Genworth’s Brian Hurley on First-Time Buyers & Default Risk

Brian-Hurley-GenworthWe recently had an illuminating chat with Genworth Financial Canada Chairman & CEO Brian Hurley. Topics of conversation included first-time homebuyers, housing risk and causes of default.

We began with first-time buyers, which account for a large slice of the market. In fact, they comprise a veritable army of buyers, one that’s vital to the health of residential real estate.

Hurley went on to share some noteworthy points about mortgage defaults. For example, he noted that default frequency tends to correlate most closely with unemployment. However, the number one factor that affects an insurer’s default losses is when home prices drop more than expected. That doesn’t necessarily cause the frequency of claims to skyrocket, but it does cause the size of claims to balloon, and that can present a problem.

Hurley explains the above and more in the comments that follow…

On the size of the first-time buyer market…

Brian: I think a good proxy is looking at those individuals who are getting a high loan-to-value (LTV) loan. A big portion of that would be first-time homebuyers and that’s what we see in our insurance volumes year in, year out. Just to be more specific, typically, and this is over a long period of time, the high loan-to-value component of the marketplace was north of 40%. So it was a big component of the market being high loan-to-value loans. This year we are seeing a bit of a changing dynamic for the first time in a while, in the first quarter anyway. It’s down a bit to about a third of the market being high loan-to-value lending, but it’s always been a big component and within that component I’d say that the profile would be predominantly first-time homebuyers.

On the average down payment for a first-time buyer…

Brian: Going back to our own database and our own portfolio, which I think is a pretty good indicator, our average loan-to-value is about 90%, so the average down payment for this group would be about 10%. A lot of variability there, but I think that’s a pretty good benchmark.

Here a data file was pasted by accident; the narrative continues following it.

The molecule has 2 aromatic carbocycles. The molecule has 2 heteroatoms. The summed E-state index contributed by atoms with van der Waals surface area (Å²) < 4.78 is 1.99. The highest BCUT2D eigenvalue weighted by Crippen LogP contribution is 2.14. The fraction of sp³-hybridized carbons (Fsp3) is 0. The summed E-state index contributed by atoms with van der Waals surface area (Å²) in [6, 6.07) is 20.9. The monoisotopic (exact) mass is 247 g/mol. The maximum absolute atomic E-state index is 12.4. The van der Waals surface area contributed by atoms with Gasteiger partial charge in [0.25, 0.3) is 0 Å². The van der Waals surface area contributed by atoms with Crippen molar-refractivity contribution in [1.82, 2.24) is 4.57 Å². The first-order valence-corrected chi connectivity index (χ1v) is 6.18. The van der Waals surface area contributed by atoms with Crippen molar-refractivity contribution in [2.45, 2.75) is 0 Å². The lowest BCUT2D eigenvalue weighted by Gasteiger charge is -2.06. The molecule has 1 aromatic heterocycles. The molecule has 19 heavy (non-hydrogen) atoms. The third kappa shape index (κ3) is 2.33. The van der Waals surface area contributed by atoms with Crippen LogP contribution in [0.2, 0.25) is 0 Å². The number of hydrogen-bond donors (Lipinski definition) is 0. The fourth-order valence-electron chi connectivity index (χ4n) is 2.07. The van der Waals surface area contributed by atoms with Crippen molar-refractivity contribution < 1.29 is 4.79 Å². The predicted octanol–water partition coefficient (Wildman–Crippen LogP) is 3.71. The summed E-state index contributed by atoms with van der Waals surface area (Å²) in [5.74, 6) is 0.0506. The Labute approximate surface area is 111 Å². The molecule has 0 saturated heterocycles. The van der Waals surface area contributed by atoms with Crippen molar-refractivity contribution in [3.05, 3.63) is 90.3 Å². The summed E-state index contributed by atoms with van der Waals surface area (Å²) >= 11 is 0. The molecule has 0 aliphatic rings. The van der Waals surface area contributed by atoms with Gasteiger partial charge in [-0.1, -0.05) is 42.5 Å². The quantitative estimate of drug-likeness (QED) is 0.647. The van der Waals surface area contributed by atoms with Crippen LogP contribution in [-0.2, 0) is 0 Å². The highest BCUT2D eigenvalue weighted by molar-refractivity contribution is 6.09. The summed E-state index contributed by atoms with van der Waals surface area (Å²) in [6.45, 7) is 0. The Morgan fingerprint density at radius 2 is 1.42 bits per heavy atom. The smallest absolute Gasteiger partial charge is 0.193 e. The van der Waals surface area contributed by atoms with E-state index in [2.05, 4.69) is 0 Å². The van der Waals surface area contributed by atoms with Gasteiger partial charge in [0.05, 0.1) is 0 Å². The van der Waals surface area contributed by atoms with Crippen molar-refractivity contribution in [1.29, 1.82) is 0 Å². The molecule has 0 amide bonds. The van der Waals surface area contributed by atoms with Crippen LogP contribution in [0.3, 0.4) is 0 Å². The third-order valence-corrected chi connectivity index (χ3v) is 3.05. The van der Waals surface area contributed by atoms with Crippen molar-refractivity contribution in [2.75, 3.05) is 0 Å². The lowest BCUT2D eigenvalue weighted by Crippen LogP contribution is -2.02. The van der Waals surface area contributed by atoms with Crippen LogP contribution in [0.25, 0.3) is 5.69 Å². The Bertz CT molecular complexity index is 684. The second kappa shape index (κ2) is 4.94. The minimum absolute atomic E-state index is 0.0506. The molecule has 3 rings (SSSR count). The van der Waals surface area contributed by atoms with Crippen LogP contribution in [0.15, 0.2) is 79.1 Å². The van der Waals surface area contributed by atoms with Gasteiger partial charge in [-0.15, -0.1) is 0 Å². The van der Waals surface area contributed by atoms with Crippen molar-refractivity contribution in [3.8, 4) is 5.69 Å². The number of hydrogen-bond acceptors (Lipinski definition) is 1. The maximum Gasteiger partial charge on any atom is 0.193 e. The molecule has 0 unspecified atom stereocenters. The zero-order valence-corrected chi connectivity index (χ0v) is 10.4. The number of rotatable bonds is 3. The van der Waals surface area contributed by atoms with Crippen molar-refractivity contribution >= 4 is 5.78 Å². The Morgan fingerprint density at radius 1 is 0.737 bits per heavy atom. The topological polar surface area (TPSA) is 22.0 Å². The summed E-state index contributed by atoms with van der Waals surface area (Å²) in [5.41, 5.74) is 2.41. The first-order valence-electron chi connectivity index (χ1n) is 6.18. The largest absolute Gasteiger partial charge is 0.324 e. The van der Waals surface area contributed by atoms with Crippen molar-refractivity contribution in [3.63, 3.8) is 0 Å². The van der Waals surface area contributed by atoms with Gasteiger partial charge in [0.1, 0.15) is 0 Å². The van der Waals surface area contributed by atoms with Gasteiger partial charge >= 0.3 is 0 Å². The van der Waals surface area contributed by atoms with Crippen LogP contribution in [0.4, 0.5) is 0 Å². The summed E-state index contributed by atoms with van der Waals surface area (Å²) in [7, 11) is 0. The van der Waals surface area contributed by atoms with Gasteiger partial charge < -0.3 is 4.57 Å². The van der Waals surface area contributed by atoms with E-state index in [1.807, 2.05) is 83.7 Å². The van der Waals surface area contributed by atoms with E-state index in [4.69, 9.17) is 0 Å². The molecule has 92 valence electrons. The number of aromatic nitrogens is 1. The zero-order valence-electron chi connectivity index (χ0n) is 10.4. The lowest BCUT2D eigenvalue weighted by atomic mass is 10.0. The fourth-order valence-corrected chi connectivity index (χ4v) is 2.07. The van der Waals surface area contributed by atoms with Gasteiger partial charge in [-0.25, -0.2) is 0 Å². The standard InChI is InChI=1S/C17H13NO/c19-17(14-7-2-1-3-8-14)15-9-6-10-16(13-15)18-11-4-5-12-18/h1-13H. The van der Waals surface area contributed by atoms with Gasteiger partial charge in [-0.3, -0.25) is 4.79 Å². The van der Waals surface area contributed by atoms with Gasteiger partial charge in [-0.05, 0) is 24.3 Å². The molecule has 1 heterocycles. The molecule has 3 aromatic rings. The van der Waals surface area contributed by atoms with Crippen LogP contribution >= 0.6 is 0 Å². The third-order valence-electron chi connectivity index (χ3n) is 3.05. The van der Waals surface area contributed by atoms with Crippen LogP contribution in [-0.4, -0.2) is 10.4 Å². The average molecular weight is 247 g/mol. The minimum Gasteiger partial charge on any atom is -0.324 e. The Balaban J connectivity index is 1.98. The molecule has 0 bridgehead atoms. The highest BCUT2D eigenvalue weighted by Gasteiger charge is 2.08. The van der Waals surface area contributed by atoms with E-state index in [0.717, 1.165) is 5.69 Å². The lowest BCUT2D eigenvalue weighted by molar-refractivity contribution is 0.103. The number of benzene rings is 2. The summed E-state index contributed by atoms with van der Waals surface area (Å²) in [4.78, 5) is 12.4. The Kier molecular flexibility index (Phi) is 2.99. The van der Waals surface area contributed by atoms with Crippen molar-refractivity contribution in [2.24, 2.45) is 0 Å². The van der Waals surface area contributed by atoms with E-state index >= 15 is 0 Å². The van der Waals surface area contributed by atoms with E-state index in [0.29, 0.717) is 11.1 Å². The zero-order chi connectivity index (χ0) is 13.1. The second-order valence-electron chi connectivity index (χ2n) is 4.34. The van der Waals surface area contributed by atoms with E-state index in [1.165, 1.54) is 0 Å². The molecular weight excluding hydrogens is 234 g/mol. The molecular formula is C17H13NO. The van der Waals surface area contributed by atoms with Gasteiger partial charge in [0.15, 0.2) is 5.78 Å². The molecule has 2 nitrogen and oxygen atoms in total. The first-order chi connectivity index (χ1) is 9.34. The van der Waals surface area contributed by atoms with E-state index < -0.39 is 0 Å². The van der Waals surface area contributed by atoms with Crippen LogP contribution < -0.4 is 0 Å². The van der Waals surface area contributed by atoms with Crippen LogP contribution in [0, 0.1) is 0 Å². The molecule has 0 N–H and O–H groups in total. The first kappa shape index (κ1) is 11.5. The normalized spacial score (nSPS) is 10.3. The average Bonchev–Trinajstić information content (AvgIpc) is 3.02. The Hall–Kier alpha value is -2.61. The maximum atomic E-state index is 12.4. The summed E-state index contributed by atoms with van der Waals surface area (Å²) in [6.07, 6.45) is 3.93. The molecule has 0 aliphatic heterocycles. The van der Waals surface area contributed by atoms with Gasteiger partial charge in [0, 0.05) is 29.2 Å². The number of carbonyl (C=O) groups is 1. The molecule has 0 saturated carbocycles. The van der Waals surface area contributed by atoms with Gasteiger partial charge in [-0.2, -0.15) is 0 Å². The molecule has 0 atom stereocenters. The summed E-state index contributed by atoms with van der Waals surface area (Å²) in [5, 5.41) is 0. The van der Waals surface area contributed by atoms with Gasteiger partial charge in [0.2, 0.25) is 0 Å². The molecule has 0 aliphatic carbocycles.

On the number of people putting down only 5%…

Brian: It’s been shrinking, especially since some of the government regulations came out over the last couple of years. Going back to a year like 2007, for example, it was a very significant piece (of the market)…Right now I’d say with a big chunk of our business being 10% down, LTVs above 90% have dropped dramatically over the last couple of years. And even when you look at those individuals, they exhibit very good buyer profiles; strong credit scores, they have a good earnings base, and their debt service levels—which are a concern for the market as you well know—are usually quite reasonable. So, even when you do see someone with 5% down, it’s a much stronger borrower profile.

On what a “reasonable” total debt service ratio looks like…

Brian: It’s going to sound like a weasely answer, not that I’m trying to be, but a lot of it depends on what your outlook is. So, for us for example, we have a program that looks at folks who are newly graduated from medical school who may not have a big earnings base now, but have a pretty good prospect of significant earnings growth for the next five, 10 years. So, we would put them on the upper limit of our debt service levels versus someone with a dual income who may be barely making it, if you will. We keep them at the lower end to give them some more room for rate shock and for life occurrences. It really does depend on the profile and where you are coming from and what your earnings potential looks like going forward.

On the average purchase price of first-time buyers…

Brian: Again it varies market by market, but on a national basis CREA, which is the Canadian Real Estate Association, is about $365,000 average for a home. For us, for the first-time homebuyer piece, that would be about $295,000 on a national basis…our first-time homebuyer piece (in Vancouver) would be $453,000…a big difference from the national average…

On how a fall in prices of high-end homes could impact homes bought by first-time buyers…

Brian: It will have a trickle-down effect, no doubt about it. How much? I guess that’s up for debate. Our view is, if market prices are corrected 20% let’s say over a multi-year period, the trickle-down effect on our segment of the market would likely only be a 3-5% home price depreciation…Affordable [homes] would not feel the full impact of a correction on the high, high end.

On the number of high-end buyers who pay cash…

Brian: If you look over the last year at the high, high end, (like in Vancouver) I would say a big chunk of that—north of 50%—was cash transactions…When you look at 2011, especially the first half of 2011, there was not a lot of sales activity, but a lot of high, high end activity and a lot of cash transactions, which gave the overall Vancouver market, I would say, almost an artificial bump up, because they influence the market so much.